By Tom Johnson | June 27, 2016 | 9:18 PM EDT

When citing instances of “the worst in human behavior,” reasonable choices include the Holocaust, the Rwandan genocide, and whatever ISIS did today. In a Sunday post, Washington Monthly blogger D. R. Tucker offered an absurdly unreasonable choice: the last ten Republican national conventions. Tucker did comment hopefully that “perhaps this year’s GOP convention will be so sick, so sordid, so sour that the general election will effectively be over by the end of July.”

 

By Curtis Houck | June 14, 2016 | 2:42 PM EDT

On Monday night and Tuesday morning, the “big three” networks of ABC, CBS, and NBC offered multiple segments decrying presumptive Republican presidential candidate Donald Trump for revoking press credentials from The Washington Post while having the exact opposite reaction to three newspapers being banned from the Obama campaign press plane in 2008. 

By Curtis Houck | June 7, 2016 | 10:23 PM EDT

A primary election night on MSNBC wouldn’t be complete without a helping of notable quotes from breaking news anchor Brian Williams and Tuesday was no exception as he hailed Hillary Clinton’s June 2 foreign policy speech and praised the vicious New York Daily News for doing a “superb job” with their covers smearing conservatives and Republicans.

By Tom Blumer | June 3, 2016 | 10:51 PM EDT

A Pew Research report published three weeks ago on America’s Shrinking Middle Class presented a fundamentally misleading narrative which the press was only too eager to relay and continues to use, namely that the middle class has been seriously shrinking since the turn of the century. Christopher Rugaber at the Associated Press typified the initial press coverage, writing: "In nearly one-quarter of metro areas, middle-class adults no longer make up a majority ... That sharp shift reflects a broader erosion that occurred from 2000 through 2014."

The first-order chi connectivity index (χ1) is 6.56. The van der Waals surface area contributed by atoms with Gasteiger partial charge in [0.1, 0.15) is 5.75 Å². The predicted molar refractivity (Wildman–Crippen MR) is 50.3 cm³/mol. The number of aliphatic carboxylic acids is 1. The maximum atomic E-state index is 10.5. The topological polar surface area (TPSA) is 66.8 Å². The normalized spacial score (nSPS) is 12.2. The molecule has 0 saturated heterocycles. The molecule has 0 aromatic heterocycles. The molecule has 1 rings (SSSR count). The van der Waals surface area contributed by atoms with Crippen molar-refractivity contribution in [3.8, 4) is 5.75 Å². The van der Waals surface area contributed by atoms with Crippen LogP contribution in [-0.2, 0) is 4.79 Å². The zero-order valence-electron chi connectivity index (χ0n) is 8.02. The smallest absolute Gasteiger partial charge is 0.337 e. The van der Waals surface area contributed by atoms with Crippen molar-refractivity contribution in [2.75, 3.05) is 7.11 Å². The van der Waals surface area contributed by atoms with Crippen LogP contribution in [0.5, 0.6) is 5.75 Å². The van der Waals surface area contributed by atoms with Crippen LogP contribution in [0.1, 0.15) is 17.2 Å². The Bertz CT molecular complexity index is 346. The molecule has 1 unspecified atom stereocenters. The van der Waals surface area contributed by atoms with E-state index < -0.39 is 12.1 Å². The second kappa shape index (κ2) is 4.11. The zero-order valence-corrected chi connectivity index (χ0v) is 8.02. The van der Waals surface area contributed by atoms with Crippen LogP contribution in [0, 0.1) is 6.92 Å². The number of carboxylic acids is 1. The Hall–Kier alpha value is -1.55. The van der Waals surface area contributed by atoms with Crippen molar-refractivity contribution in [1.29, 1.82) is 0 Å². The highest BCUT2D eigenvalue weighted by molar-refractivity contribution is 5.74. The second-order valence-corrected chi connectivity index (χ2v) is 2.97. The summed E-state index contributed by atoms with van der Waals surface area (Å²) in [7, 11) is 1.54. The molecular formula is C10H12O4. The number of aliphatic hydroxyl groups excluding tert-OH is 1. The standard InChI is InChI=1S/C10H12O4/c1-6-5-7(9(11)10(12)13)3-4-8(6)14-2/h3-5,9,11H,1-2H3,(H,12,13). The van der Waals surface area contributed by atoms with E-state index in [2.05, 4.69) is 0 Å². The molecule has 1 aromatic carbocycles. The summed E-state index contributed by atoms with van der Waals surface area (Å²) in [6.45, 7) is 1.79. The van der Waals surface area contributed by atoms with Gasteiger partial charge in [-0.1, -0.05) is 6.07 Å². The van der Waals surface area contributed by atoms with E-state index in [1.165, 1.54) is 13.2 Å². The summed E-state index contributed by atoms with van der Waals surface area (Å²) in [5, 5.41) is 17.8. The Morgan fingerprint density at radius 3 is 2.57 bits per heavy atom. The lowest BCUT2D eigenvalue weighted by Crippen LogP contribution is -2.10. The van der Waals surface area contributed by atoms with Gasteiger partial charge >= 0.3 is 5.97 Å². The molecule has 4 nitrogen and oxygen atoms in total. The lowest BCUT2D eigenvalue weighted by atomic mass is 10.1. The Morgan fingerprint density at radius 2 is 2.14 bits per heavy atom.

The not particularly subtle message: "It all started with George W. Bush, and it hasn't let up since then." This post will disprove and thus discredit that notion.

By Jeffrey Lord | May 7, 2016 | 5:58 PM EDT

In two different articles over the last six months, former CNN and NBC anchor Campbell Brown offered a fair representation of some of the media handwringing about their responsibility for Donald Trump. They charged Trump is over-covered. But wait: did anyone see Campbell Brown complaining that the media gave too much attention to Barack Obama in 2008? I haven't been able to find any complaints.

By Tom Blumer | April 29, 2016 | 11:16 PM EDT

On Thursday, shortly after the government estimated that the economy only grew at an annual rate of 0.5 percent in this year's first quarter, Jeffry Bartash at Marketwatch.com commented on the especially weak performance in nonresidential business investment.

That category subtracted 0.76 points from GDP, the worst result since the second quarter of 2009, during the recession. Bartash, presumably based on real discussions he's had with real economists wrote: "Many economists doubt business investment will show much strength in 2016. A tepid global economic scene and a tumultuous U.S. presidential election marked by heavy anti-corporate rhetoric appears to have made business executives more cautious." What? "Anti-corporate rhetoric" affects the decisions of entrepreneurs, investors and businesspeople? Who knew?

By Tom Blumer | April 14, 2016 | 1:45 PM EDT

Just three months after Arch, the nation's Number 2 coal mining company, filed for bankruptcy, Number 1, Peabody Energy, has followed suit. Five of the industry's largest firms have now gone bankrupt in the past 12 months.

Two Associated Press stories on Peabody this week managed to avoid mentioning the name of President Barack Obama, whose hostility toward the industry has been obvious since his first presidential campaign, or to directly cite his administration's Environmental Protection Agency as a factor in the firm's trip to bankruptcy court.